Before we look at what can help, let’s review what the science currently tells us doe NOT work.
- Commercial supplements: There are a lot of these. They contain a lot of things. Some claim to either change the taste of feces, making it unpleasant to consume or to alter fecal odor. Others profess to contain nutrients that are lacking in the dog’s diet and that, once provided will magically stop the poop-eating. None provide controlled studies demonstrating efficacy. Owners who try these products report a reduction in poop-eating in less than 2 percent of cases. Save your pennies.
- Reducing carbs: This is a popular one. Although an early study suggested that a high carbohydrate diet may increase a dog’s tendency to eat stools, there is no research evidence to date showing that reducing carbohydrate in a food reduces coprophagy in dogs. Yeesh. Carbs get blamed for everything these days.
- Reducing boredom: Well, this is always a good thing to do, of course. Increasing play, exercise, and opportunities for owner interactions are all good things for our dogs. However, the only data that are available show that providing different types of toys to kenneled dogs as an attempt to relieve boredom did not reduce coprophagy. (But really, do all of this stuff with your dog anyway).
- Punishment: In the large survey study, some owners used an electronic collar or other aversive in an attempt to punish coprophagy. Similar to the use of supplements, attempting to punish coprophagy had an abysmal success rate – less than 2 %. Please, do not do this. It does not work and it is not a nice thing to do to your dog.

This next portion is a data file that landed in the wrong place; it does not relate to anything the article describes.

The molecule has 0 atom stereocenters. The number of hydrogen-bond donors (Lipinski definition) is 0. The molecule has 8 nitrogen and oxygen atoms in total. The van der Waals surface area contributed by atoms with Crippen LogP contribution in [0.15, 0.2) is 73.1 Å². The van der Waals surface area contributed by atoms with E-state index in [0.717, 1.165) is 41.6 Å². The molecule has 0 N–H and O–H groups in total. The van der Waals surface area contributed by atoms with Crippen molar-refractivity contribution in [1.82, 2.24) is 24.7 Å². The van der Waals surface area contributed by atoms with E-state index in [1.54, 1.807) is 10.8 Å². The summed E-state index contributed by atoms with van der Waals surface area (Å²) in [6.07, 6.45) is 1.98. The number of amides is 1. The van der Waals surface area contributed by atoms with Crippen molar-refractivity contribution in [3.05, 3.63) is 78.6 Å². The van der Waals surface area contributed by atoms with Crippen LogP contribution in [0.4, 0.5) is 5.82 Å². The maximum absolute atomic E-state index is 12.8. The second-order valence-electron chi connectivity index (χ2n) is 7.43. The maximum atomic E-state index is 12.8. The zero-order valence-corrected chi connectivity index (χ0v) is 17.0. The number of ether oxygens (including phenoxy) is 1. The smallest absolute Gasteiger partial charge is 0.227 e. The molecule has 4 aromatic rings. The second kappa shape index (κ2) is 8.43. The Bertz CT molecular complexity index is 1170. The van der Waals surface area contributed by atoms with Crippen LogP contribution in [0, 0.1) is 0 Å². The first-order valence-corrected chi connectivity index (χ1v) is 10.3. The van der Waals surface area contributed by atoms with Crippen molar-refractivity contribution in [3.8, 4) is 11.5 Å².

Take Away for Dog Folks
There are several important points to take away from these recent reseach studies and the evidence that they provide:
- Coprophagy is a normal dog behavior, exhibited by many healthy adult dogs, in different living situations that are fed a wide variety of foods. Some dogs eat poop. We need to accept this and move on.
- Dogs pay attention to what their friends are eating. If you have a dog who eats poop, it is likely you will have more. Sorry.
- Poop eating is resistant to change. Diet supplements do not work. Punishment does not work and is a bad thing to do anyway.
- What can you do? Pick up your yard frequently. Supervise your dog. Reduce or completely prevent access to feces. Train a solid “Leave it” response using reward-based methods. This means that your dog learns that you consistently have a yummy treat that is much more attractive to her than the poop she is considering consuming (com’on now, its not a high bar to clear).
- Enjoy your dog. Spend time, have fun together. Train that “Leave it” and chill a bit. Yeah, he might eat poop. But then, you probably do a few things that your dog finds annoying too.
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- Hart B, Hart L, Thigpen AP, Tran A, Bain M. The paradox of canine conspecific coprophagy. Veterinary Medicine and Science 2018; 4:106-114.
- Crowell-Davis SL, Barry K, Ballam JM, Laflamme DP. The effect of caloric restriction on the behavior of pen-housed dogs: Transition from unrestricted to restricted diet. Applied Animal Behavior Science 1995; 43:27-41.
- Crowell-Davis SL, Barry K, Ballam JM, Laflamme DP. The effect of caloric restriction on the behavior of pen-housed dogs: Transition from restriction to maintenance diets and long-term effects. Applied Animal Behavior Science 1995; 43:43-61.
- Amaral AR, Porsani MY, Martins PO, Teixeira FA, et al. Canine coprophagic behavior is influenced by coprophagic cohabitant. Journal of Veterinary Behavior 2018; 28:35-39.